For more than 85 years, rupture disks have served as an effective passive safety mechanism to protect against overpressure or potentially damaging vacuum conditions. The disk, which is a one-time-use membrane typically made of metal, is designed to activate within milliseconds when it experiences a predetermined differential pressure. They can be used as standalone devices or as backups to relief valves.
Traditionally, individual rupture disks are combined with the manufacturer’s separate supporting holder at the point of use. A quality installation ensures the rupture disk device performs as expected. However, when installed improperly, the rupture disk may not burst at the expected set pressure.
With today’s heightened focus on equipment reliability and safety, OEMs are increasingly turning to integrated rupture disk assemblies as a better option. These assemblies combine the rupture disk membrane, its holder, and a flanged or threaded mounting device into a tightly engineered system. The components are fastened together by welding, bolting, tube stub, adhesive bonding or crimping, based on application conditions and leak-tightness requirements. The one-piece design can be tailored to the application and allows for easier installation and quick removal if the rupture disk is activated. Further, integrated units are certified to perform at the desired set pressure.
Integrated assemblies prevent personnel from using unsafe or jury-rigged solutions to replace an activated rupture disk to save a few dollars or rush equipment back online. And the physical size of increasingly miniaturized rupture disks — as small as 0.12 in. — can make it challenging for personnel to pick up and place the disk into a separate holder.
If you rely on an assembler to insert a loose disk into a holder and then capture it by threading over the top, “unless they follow the installation instructions and apply the correct torque value, there is still potential for a leak, or the disk may not activate at the designed burst pressure,” said Geof Brazier, managing director of BS&B Safety Systems Custom Engineered Products Division, Tulsa, Okla. “When welded into an assembly, the rupture disk is intrinsically leak tight and the set-burst pressure fixed.”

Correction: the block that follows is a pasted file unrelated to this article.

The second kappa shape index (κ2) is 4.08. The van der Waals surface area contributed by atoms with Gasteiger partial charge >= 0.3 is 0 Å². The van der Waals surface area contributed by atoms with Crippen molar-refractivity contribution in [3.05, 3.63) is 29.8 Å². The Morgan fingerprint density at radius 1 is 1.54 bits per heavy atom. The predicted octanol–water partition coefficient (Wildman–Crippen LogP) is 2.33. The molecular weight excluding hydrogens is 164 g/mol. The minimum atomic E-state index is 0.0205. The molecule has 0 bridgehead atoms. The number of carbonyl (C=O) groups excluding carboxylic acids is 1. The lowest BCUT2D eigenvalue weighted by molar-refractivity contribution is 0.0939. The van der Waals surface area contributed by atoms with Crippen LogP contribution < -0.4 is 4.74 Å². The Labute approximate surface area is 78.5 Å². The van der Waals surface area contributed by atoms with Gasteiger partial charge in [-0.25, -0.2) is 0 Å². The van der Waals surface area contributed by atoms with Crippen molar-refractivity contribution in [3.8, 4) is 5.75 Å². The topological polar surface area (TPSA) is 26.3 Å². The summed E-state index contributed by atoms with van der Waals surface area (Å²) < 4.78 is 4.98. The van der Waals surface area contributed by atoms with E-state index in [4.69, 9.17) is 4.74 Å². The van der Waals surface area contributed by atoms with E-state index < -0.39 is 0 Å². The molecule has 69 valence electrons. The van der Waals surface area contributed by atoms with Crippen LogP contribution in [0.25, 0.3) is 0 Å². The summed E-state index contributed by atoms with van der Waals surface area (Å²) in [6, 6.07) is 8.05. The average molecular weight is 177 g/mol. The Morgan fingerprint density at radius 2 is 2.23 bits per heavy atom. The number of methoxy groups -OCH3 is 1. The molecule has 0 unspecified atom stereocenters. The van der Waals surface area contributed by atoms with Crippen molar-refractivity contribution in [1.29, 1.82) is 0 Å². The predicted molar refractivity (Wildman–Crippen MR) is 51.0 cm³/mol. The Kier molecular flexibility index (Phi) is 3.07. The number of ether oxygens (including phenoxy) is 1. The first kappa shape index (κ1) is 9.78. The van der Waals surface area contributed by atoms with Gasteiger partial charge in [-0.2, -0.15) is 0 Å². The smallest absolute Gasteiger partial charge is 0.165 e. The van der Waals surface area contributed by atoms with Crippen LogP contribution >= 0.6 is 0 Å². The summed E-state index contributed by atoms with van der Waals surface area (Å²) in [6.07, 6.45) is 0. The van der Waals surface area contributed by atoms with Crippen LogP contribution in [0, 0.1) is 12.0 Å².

The goal is that the set pressure cannot be altered once the integral assembly leaves the factory. “OEMs are driven to deliver the longest life and lowest cost of ownership to their customers,” he said. “The use of an integral assembly maximizes the longevity, proper function and trouble-free service of the pressure relief technology.”
Rupture disk design
According to Brazier, the most important considerations in rupture disk design are having the right operating pressure and temperature information along with the expected service life, which is often expressed as a number of cycles the device is expected to endure during its lifetime. Because pressure and cycling varies depending on the application, a tailored engineering system is often required.
“Coming up with a good, high reliability, cost-effective, and application-specific solution for an OEM involves selecting the right disk technology, the correct interface (weld, screw threads, compression fittings, single machined part) and the right options as dictated by the codes and standards,” he said.
For a wide range of industries, it can be important for rupture disks to have a miniaturized reverse-buckling capability, he continued. In this design, the dome of the rupture disk is inverted toward the pressure source. Burst pressure is accurately controlled by a combination of material properties and the shape of the domed structure. By loading the reverse buckling disk in compression, it can resist operating pressures up to 95% of minimum burst pressure even under pressure cycling or pulsating conditions. The result is greater longevity, accuracy and reliability. In almost all cases, reverse buckling rupture disks outperform the alternatives with respect to service life.